Jane Chellah was also attending the protest on the day of Modi’s arrival. She expressed a great deal of shock in her article, “Modi In London: A Parallel Universe Of Women’s Attitudes Towards Modi”.

I want to quote some of her notable observations below:

“I happened upon the pro-Modi group first but it took me a few seconds to recognise this. The reason for my initial bewilderment was because this group consisted predominantly of women. They were full of defiant swagger and were chanting pro-Modi phrases.

Where was the recognition of the hostile environment that has been created by Modi’s politics which does not take child sexual abuse and rape seriously? Where were the banners calling for Justice for Asifa?

Instead, there was merrymaking and music and colourful clothing that one could have been forgiven for wondering whether a wedding was taking place. Quite ironic considering that there are funerals taking place all over India for survivors/victims of rape and child sexual abuse.

The anti-Modi demonstration was, by contrast, much smaller and serious. They held banners with Asifa’s photograph and against sexual violence. There was no music and their mood was subdued. Concern over the level of rapes in India has been reflected in the UK press.”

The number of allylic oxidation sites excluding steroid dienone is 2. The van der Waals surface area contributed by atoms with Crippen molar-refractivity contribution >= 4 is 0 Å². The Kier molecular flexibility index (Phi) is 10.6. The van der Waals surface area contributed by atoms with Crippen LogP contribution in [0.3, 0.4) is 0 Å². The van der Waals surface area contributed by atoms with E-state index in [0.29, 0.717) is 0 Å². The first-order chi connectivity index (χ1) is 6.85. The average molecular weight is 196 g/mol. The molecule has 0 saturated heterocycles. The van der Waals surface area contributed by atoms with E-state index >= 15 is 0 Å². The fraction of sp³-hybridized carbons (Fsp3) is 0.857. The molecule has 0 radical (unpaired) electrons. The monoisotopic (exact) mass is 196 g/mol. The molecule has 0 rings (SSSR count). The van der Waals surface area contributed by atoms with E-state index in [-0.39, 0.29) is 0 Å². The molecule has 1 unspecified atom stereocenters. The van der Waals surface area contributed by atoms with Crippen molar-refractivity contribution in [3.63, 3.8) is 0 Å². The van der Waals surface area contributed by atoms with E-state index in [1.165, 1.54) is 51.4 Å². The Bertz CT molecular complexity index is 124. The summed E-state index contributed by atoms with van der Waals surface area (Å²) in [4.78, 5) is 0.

I am not saying that it is wrong to dance to Indian songs and celebrate Indian culture, no matter what land you are on. But if you dare to be entitled enough to practise your culture on other lands, allow others to follow their cultures on your land too.

And apart from the dancing and celebrations, this was a crucial time in the history of our nation. Two minors had been brutally gang-raped – one of them had died the worst death imaginable. We can dance and celebrate every single day of the year, but this was the time to show remorse, stand united, and raise questions about the increased violence against women and children.

But unless it’s your own blood that’s spilled, why care? Continue living in the privileged bubble of yours and keep dancing (not necessarily to the tunes).

Rest In Peace, children of India.

“When we identify where our privilege intersects with somebody else’s oppression, we’ll find our opportunities to make real change.” – Ijeoma Oluo, “So You Want to Talk About Race”.

PS: I interviewed the organiser of the protest for child rights. In the next post, you can read all about what the protest was like.


Featured image sources: South Asia Solidarity Group/Facebook, YouTube